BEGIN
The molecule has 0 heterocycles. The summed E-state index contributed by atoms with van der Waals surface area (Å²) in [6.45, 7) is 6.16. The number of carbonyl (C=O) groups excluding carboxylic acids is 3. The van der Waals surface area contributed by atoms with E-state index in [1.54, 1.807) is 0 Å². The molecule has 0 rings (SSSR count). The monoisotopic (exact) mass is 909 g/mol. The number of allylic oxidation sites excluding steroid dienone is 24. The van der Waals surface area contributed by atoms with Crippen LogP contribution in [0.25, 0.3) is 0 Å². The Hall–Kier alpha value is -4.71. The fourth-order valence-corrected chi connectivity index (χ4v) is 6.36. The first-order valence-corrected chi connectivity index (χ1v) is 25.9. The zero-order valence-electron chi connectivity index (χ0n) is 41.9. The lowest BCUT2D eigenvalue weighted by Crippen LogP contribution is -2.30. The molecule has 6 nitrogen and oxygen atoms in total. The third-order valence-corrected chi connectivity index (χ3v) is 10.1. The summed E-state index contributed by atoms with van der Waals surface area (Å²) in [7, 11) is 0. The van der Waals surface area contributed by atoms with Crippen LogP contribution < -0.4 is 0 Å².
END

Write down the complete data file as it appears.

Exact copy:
The molecule has 0 heterocycles. The summed E-state index contributed by atoms with van der Waals surface area (Å²) in [6.45, 7) is 6.16. The number of carbonyl (C=O) groups excluding carboxylic acids is 3. The van der Waals surface area contributed by atoms with E-state index in [1.54, 1.807) is 0 Å². The molecule has 0 rings (SSSR count). The monoisotopic (exact) mass is 909 g/mol. The number of allylic oxidation sites excluding steroid dienone is 24. The van der Waals surface area contributed by atoms with Crippen LogP contribution in [0.25, 0.3) is 0 Å². The Hall–Kier alpha value is -4.71. The fourth-order valence-corrected chi connectivity index (χ4v) is 6.36. The first-order valence-corrected chi connectivity index (χ1v) is 25.9. The zero-order valence-electron chi connectivity index (χ0n) is 41.9. The lowest BCUT2D eigenvalue weighted by Crippen LogP contribution is -2.30. The molecule has 6 nitrogen and oxygen atoms in total. The third-order valence-corrected chi connectivity index (χ3v) is 10.1. The summed E-state index contributed by atoms with van der Waals surface area (Å²) in [7, 11) is 0. The van der Waals surface area contributed by atoms with Crippen LogP contribution < -0.4 is 0 Å².